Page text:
Thursday, April 16, 2015

Millions of Missing Words...

For babies and preschoolers, vocabulary is king.

The vast majority of a preschooler's vocabulary is derived from their parents' vocabularies. A 2003 study by Betty Hart and Todd Risley discovered that children living in poverty hear about 25% of the words per hour that children from middle and high income families do. This adds up: babies and preschoolers from high-income homes could be expected to experience 30 million more words before they reach school age than will those children living in poverty (Hart & Risley, 2003).

Hart & Risley's study is now over 10 years old. With the advent of smartphones and later tablets, even children in middle and high income households are experiencing the vocabulary of poverty now. Parents are spending hours each day texting, posting on social media, reading and working from their smartphones and tablets. All of this time involves little to no oral language for babies and preschoolers, which is how children learn language best at this age - face-to-face with their caregivers. 

For every hour spent looking silently at a device instead of talking with our children, we deprive them of the adoption of 2,000 more words into their lexicon. Over the course of a single day, this can add up to more than 10,000 words lost or delayed (Short, 2013). Over the course of five years, their vocabularies will have shrunk by a third or more compared to children from comparable income levels in prior years.

This is a big problem, but together we can fix it. Visit me at to find out how! 

Thursday, May 10, 2012

Teaching Toddlers: Colors, Counting, Shapes, Letters

Here are some of my favorite ways to teach very young children:
  • Colors: Point out colors in nature. Toddlers love to be outside and explore the natural world, so show them real colors in flora and fauna. Talk to them about colors that have personal meaning to them: the color of your eyes, the color of our car, the color of our house, the color of your new shoes, the color of your toy trains.  Let them touch, taste & experiment with colors through art and food.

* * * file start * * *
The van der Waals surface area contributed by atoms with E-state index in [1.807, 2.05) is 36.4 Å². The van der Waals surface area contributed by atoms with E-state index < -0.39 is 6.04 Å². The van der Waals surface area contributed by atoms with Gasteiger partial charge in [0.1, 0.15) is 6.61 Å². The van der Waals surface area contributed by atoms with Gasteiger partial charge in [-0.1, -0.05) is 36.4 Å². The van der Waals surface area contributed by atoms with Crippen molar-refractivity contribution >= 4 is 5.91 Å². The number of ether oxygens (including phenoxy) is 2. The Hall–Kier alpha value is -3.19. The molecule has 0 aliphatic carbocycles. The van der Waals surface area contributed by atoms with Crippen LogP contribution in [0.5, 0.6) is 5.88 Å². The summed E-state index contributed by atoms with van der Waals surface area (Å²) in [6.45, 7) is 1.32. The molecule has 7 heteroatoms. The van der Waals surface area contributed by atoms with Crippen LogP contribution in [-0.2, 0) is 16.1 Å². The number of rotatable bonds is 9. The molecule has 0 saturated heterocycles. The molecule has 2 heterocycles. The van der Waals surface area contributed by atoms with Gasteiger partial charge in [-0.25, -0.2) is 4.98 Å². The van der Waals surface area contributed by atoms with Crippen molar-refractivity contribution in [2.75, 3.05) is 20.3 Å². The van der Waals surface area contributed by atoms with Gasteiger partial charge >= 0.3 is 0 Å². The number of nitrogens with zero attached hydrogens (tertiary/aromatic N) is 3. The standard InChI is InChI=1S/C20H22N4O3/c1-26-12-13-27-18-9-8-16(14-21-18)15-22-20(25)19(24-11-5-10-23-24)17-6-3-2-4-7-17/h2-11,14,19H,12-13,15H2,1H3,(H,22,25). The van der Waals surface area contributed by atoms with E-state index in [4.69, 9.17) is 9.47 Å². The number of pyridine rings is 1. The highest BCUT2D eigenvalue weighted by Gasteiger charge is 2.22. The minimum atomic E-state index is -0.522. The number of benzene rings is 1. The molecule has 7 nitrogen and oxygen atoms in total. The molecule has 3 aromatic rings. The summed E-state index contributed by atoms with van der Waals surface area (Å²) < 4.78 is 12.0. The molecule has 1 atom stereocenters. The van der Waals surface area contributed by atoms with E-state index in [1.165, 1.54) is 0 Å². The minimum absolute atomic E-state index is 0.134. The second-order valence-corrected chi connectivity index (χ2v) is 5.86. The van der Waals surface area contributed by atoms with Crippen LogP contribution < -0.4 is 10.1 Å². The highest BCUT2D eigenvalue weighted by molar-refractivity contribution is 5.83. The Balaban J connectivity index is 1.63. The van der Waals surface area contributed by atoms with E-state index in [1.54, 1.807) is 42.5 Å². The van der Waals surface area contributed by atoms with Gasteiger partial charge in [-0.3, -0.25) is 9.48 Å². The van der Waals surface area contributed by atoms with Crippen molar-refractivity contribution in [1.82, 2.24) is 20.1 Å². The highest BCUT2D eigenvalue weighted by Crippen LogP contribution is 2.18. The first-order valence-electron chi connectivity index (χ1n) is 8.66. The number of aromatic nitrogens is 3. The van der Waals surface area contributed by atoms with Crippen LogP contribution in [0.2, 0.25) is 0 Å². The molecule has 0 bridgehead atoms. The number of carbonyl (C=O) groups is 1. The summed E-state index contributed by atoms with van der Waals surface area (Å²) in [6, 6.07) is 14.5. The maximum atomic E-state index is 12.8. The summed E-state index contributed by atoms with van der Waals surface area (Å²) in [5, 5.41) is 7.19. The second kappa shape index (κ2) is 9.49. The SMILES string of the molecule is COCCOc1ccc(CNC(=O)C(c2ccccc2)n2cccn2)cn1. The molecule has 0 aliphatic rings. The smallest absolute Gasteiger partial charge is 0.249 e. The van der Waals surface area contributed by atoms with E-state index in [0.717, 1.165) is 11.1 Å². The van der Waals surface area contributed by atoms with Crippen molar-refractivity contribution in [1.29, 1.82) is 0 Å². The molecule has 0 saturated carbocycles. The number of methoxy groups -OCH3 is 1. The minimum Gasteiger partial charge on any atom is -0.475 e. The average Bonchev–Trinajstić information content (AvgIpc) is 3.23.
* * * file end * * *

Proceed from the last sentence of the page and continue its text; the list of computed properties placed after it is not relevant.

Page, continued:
• Counting: Understand that for toddlers, counting is not very relevant. There is little motivation or reward to actually count anything. The best things to focus on with regard to numbers & counting for little ones are: a) understanding one or more than one and b) counting with 1:1 correspondence a very few meaningful objects. For example, count their fingers and toes, or ask them to get their shoes for an outing and then count each shoe as they retrieve it. Saying "12345678910" has as much connection to their future math skills as singing the alphabet song does to their future literacy (as in, very little). It is not much more than a fun pony trick for a toddler, so focus more on big picture concepts like more/less, a lot/a little, one/more than one.
  • Shapes: Look for shapes all around the household and neighborhood - cookware, furniture, mirrors, street signs, jewelry. Use descriptive language when speaking and include shape adjectives: "Can you hand me the square pan?" or "Do you like Mommy's heart necklace?" or "Here is a star sticker for you!"
  • Letters: ABC books are great for learning about letters because they involve bonding time and usually include examples the sounds of the letters, but if your little one isn't the type to sit and read for long periods, don't worry. You can use environmental print to create repeated exposures and opportunities to name and discuss letters.  
Remember to always keep the learning relevant. The first letters that children often learn are those in their own name. Why? Because their own name is so important to them.  Likewise, they will easily learn any of the above basics that you can connect to them, their family or friends and their world.